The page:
THE decision to promote all students awaiting the results of their board exams by awarding grace marks is likely to raise doubts. Though the move may appear fair to many in light of the current situation in which frequent school closures have disrupted studies, there is also the issue of how well the students — or at least a number of them — can cope in a higher grade. The Inter-Provincial Education Ministers Conference decided on Monday to award students who had appeared in their board exams for Matric or Intermediate but who scored below the pass mark, 33pc to make them eligible for the next stage. It was also decided that students would be awarded 50pc grace marks in practical examinations. This was a decision taken by education ministers in all the provinces. There is no doubt that students, teachers and the education authorities have faced unprecedented challenges in the outgoing academic year, but there is now a greater challenge to face as unprepared students are thrust into the next academic session which will obviously require a more advanced understanding of their subjects than they had in the previous grade. Besides, it will be seen as unfair by those students who, despite the difficulties, worked hard to earn their grade.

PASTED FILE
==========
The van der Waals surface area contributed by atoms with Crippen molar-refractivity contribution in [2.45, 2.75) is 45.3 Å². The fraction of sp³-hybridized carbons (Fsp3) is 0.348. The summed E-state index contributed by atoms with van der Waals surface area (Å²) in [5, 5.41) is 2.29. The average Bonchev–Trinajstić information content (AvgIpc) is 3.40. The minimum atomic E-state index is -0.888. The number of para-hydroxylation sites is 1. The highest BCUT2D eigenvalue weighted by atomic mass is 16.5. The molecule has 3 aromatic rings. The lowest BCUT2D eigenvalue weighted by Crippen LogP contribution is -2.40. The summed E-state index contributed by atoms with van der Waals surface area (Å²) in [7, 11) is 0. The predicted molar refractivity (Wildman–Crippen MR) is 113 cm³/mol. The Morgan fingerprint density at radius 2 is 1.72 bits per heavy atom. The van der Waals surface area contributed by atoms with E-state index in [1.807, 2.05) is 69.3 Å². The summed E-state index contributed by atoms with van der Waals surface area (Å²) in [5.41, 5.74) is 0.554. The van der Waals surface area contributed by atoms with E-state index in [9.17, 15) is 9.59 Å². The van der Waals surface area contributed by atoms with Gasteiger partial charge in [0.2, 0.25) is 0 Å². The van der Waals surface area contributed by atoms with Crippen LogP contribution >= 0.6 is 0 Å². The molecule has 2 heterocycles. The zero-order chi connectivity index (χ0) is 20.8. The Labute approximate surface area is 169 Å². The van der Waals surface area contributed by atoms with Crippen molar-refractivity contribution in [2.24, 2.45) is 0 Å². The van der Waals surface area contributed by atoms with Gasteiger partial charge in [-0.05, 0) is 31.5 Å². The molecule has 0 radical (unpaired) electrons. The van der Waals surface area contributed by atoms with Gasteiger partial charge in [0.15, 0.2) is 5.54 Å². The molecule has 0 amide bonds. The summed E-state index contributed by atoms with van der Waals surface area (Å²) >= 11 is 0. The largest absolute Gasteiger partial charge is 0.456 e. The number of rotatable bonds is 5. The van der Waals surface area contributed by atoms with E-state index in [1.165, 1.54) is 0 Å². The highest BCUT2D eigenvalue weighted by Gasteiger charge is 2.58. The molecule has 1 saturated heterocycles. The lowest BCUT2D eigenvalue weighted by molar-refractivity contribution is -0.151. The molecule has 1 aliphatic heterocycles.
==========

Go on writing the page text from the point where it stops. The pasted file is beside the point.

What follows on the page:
Surely this state of affairs should lead our education departments to think deeply about how to deal with a challenge that is likely to recur if the Covid situation does not improve and school closures remain frequent. In addition to devising a marking scheme that is more reflective of students’ true capabilities, it might want to take lessons from other countries whose solid educational infrastructure has made access to remote learning via laptops, smartphones and high-speed internet easy for secondary students. This will not be easy in our context and new, innovative ways of teaching large numbers of students will also have to be found. The awarding of grace marks must be a one-time concession. Education departments know the challenges of Covid by now and should plan accordingly.

Published in Dawn, September 15th, 2021

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